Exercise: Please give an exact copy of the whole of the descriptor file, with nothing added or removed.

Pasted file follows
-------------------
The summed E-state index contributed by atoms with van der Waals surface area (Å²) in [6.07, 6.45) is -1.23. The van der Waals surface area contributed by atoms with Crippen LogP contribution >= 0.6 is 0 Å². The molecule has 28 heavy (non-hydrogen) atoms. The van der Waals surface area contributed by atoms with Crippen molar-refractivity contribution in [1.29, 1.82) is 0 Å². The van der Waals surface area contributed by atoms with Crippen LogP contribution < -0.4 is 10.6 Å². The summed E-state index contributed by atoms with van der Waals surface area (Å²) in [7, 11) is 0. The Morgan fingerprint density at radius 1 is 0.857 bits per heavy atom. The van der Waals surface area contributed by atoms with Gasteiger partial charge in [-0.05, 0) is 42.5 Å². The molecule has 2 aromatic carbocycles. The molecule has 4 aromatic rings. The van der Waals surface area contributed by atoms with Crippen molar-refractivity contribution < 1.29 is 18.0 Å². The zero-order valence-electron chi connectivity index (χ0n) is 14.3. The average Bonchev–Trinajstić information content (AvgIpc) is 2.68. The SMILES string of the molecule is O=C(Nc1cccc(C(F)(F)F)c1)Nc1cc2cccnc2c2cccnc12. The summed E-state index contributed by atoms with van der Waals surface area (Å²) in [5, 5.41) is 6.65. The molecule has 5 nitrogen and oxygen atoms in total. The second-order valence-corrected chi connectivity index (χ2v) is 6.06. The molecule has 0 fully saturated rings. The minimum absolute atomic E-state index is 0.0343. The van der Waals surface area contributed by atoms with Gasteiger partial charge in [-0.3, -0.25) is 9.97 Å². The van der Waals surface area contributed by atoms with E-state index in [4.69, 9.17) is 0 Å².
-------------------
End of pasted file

The summed E-state index contributed by atoms with van der Waals surface area (Å²) in [6.07, 6.45) is -1.23. The van der Waals surface area contributed by atoms with Crippen LogP contribution >= 0.6 is 0 Å². The molecule has 28 heavy (non-hydrogen) atoms. The van der Waals surface area contributed by atoms with Crippen molar-refractivity contribution in [1.29, 1.82) is 0 Å². The van der Waals surface area contributed by atoms with Crippen LogP contribution < -0.4 is 10.6 Å². The summed E-state index contributed by atoms with van der Waals surface area (Å²) in [7, 11) is 0. The Morgan fingerprint density at radius 1 is 0.857 bits per heavy atom. The van der Waals surface area contributed by atoms with Gasteiger partial charge in [-0.05, 0) is 42.5 Å². The molecule has 2 aromatic carbocycles. The molecule has 4 aromatic rings. The van der Waals surface area contributed by atoms with Crippen molar-refractivity contribution < 1.29 is 18.0 Å². The zero-order valence-electron chi connectivity index (χ0n) is 14.3. The average Bonchev–Trinajstić information content (AvgIpc) is 2.68. The SMILES string of the molecule is O=C(Nc1cccc(C(F)(F)F)c1)Nc1cc2cccnc2c2cccnc12. The summed E-state index contributed by atoms with van der Waals surface area (Å²) in [5, 5.41) is 6.65. The molecule has 5 nitrogen and oxygen atoms in total. The second-order valence-corrected chi connectivity index (χ2v) is 6.06. The molecule has 0 fully saturated rings. The minimum absolute atomic E-state index is 0.0343. The van der Waals surface area contributed by atoms with Gasteiger partial charge in [-0.3, -0.25) is 9.97 Å². The van der Waals surface area contributed by atoms with E-state index in [4.69, 9.17) is 0 Å².